Oracle continued to top the worldwide database market last year, propelled by companies migrating to Oracle Database on Linux, according to figures released today by two leading market research companies.

Both IDC and Dataquest said Oracle had nearly half of the total market by revenue, which IDC valued at US$14.6 billion and Dataquest pegged as $13.8 billion. The markets basically remained an oligopoly, with both analyst firms showing IBM with about 22 percent of the market and Microsoft, despite strong year-over-year gains from its release of SQL Server 2005, still in third place - with 17 percent of the market, according to IDC, or 15 percent, according to Dataquest.

Despite the oft-cited maturity of the database market, sales still grew year over year by 8.3 percent, said Dataquest, which is a unit of Gartner. IDC pegged the annual growth at 9.4 percent.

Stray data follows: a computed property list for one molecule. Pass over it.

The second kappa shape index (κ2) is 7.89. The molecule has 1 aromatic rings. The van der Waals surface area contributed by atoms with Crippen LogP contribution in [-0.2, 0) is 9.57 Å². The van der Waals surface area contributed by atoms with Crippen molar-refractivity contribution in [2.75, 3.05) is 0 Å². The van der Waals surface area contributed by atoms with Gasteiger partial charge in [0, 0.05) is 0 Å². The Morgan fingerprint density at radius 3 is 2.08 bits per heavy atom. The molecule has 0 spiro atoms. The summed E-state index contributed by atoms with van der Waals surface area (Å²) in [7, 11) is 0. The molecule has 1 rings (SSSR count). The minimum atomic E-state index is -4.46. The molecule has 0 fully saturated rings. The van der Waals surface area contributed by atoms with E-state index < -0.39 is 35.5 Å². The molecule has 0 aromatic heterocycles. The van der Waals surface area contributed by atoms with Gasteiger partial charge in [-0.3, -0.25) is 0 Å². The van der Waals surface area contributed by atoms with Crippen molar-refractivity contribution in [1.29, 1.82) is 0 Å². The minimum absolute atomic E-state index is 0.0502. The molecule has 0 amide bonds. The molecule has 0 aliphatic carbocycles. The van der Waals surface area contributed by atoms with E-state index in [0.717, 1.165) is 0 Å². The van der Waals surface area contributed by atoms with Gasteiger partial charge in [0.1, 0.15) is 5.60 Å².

The two research firms use different methodologies to calculate market share, leading to slightly different figures for the same companies, as well as for their annual growth rates.

Linux was the fastest-growing database platform, up 84 percent year over year and "driven primarily by Oracle," according to Gartner analyst Colleen Graham. Database revenues on mainframes grew faster than database revenues on Unix.

NCR's Teradata unit and Sybase rounded out the top five, with each company taking about 3 percent market share. The former saw growth due to strong interest in data warehousing, while the latter was boosted by strong sales in Asia, especially China, according to IDC.

Dataquest predicted that the database market will continue to grow at a similar rate through 2010, citing organisations buying databases for business intelligence and data warehousing activities. IDC concurred, though it also attributed growth to the falling price of storage - making it cheaper than in the past to deploy more databases for fail-over, disaster recovery, reporting and scalability purposes.

Both research firms said that database licensing prices are falling, driven by Microsoft and open-source products such as MySQL, PostGresSQL and Ingres. The latter databases "could ultimately spur a fundamental change in the way that [database] products are priced and licensed," wrote Carl Olafson, an IDC analyst.